Disclaimer: The only thing I own is a Crayola crayon box someone decided to give me for my birthday. Very inspirational for plots.
Dedication: My parents. This story got me emotional... -sniffle-
Summary: Young, artistic Harry discovers the difficult way why he doesn't have a Mummy and Daddy at his side like that bullying Dudley Dursley.
Notes: Just a sweet little oneshot, for those of you adore angst and all. I am an American, but in England they spell color colour, so I did, too. I don't even remember if this was checked by my beta... I do know I had a friend who doesn't know a thing about Harry Potter edit it.
Colour Me Love
Harry stared down at the drawing before him, biting his lip in frustration. His hand firmly held a brand new 'Brick Red' crayon and he carefully placed the sharp, clean tip on the paper before him.
He was drawing an apple tree - like the tree in front of Harry's new school. Harry wasn't exactly fond of school. The other kindergarteners thought he was rather weird. In fact, even the teacher thought he was strange, with his crooked glasses, oversized clothes, curious personality, strange scar, and messy hair. By now he was used to it, though. He had learned to appreciate himself and not let the others take down his self confidence too easily. He had nice green eyes – like the 'forest green' crayon he had used to colour in the leaves on the tree – and soft black hair that seemed to have a mind of its own.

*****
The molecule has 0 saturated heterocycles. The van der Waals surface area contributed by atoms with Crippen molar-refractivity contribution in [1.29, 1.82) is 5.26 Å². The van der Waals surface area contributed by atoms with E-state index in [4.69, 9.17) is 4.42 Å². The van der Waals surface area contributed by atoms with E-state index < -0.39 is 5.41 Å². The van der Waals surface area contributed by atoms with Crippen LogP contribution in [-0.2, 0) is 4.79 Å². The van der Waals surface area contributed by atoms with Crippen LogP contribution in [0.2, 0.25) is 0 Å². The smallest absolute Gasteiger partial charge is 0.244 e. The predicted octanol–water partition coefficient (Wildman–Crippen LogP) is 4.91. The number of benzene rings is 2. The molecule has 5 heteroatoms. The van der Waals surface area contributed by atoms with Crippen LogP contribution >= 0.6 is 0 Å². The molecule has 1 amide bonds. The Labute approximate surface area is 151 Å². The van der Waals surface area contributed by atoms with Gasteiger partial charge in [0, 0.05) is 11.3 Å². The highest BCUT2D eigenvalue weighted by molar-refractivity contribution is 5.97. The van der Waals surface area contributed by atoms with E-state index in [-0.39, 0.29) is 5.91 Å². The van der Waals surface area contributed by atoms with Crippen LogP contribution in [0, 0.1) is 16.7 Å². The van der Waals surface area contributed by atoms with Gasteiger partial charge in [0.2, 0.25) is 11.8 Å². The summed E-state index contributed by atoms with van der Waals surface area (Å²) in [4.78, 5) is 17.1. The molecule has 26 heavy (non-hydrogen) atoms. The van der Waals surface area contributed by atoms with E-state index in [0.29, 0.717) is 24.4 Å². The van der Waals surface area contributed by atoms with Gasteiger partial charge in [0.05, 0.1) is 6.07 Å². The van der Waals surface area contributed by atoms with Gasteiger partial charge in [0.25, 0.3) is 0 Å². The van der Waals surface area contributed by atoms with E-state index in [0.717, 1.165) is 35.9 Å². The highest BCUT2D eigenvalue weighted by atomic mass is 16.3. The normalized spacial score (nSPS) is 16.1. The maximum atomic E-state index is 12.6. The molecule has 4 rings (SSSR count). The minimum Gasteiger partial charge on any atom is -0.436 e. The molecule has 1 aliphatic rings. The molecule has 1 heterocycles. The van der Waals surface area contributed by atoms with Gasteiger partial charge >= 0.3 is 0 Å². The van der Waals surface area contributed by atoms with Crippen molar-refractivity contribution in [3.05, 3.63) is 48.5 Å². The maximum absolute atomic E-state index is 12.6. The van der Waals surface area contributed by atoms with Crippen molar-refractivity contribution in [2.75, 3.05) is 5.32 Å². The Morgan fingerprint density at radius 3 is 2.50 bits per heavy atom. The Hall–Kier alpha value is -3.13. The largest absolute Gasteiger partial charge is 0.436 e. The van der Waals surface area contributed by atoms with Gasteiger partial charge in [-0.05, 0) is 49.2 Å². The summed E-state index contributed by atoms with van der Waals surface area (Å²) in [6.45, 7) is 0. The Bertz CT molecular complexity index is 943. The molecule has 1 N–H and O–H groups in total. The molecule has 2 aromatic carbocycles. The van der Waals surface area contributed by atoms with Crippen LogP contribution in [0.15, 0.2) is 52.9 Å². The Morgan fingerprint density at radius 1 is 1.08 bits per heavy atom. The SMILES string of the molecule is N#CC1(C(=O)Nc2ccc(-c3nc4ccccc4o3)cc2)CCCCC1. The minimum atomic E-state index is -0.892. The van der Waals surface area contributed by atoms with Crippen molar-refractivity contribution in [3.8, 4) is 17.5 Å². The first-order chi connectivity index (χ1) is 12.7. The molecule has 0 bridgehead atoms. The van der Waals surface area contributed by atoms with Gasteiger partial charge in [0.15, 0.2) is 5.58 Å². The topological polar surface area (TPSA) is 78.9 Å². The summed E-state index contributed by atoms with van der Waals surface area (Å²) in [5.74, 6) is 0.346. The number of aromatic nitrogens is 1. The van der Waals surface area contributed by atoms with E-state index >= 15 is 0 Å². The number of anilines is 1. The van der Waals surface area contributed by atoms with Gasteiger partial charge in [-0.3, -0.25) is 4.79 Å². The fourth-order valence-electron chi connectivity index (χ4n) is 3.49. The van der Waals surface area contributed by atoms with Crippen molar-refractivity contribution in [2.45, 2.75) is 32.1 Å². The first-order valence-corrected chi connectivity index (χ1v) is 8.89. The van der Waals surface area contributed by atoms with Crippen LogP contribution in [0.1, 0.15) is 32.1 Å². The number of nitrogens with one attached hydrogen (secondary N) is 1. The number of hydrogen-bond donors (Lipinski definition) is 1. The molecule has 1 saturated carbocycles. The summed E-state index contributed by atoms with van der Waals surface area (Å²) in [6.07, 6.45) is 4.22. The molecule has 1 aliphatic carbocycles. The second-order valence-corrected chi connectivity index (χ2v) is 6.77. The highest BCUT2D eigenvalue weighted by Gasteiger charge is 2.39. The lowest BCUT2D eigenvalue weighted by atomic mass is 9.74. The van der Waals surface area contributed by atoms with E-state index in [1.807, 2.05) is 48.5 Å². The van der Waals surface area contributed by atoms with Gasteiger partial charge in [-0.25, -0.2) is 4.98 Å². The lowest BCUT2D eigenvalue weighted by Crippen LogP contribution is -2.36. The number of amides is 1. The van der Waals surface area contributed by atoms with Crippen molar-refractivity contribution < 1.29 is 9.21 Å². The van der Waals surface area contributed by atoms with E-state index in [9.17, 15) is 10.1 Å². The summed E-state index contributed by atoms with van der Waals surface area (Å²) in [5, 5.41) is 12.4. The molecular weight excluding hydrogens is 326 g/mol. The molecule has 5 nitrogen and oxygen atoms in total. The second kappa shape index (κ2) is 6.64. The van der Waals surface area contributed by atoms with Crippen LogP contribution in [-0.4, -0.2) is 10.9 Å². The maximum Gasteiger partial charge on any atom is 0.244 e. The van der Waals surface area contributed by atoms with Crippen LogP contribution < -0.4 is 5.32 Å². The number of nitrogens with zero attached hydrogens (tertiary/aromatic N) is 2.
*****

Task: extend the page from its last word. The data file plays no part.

Harry slowly began making smooth red streaks inside the small circle he had drawn earlier. He was now colouring in the apples which had taken him so long to draw. Harry was no artist, but he was pretty good compared to most of the kids in his class, and that was fine by him.
The young boy smiled in relief as he finished colouring in the last apple. He carefully placed the 'Brick Red' crayon back in the box the neighbor, Mrs. Figg had given to him. He held up the picture he had taken hours to make proudly. There were a few white spots and sometimes he had coloured outside the lines, but it was his best work yet.
"Gimme that!" A rough voice yelled as a pudgy hand attempted to snatch the paper out of Harry's hands. Harry yelped and stepped back, just in time to narrowly avoid the hand.
It was none other than Dudley Dursley, Harry's cousin. Harry knew better than to mess with Dudley – After all, Dudley was twice as big as him – But he wouldn't stand for this. This was Harry's masterpiece, and not even Dudley could wreck it.
But Harry knew he should have known better. As predicted, the moment after Harry dodged his cousin's hand, Dudley's face began to twist into his infamous pout, and soon he began wailing loudly.
"Oh, Dudley!" A shrill, loud voice called in alarm. Harry tensed, knowing exactly what was coming. Aunt Petunia came running in, wearing a long apron and holding a fat rolling pin. "Diddykins, are you all right?"
Harry stepped back in fear as Dudley violently shook his head and continued wailing. He sniffed and pointed towards Harry, "It-It- It was him!" He wailed loudly.
Aunt Petunia eyes widened and she turned to Harry, "What did you to him?" She cried loudly as she grabbed Dudley and began checking him, as if she was looking for scars or bruises. Harry shook his head desperately, but he knew it was too late. "Vernon! VERNON! The Potter boy's hurt Dudley!"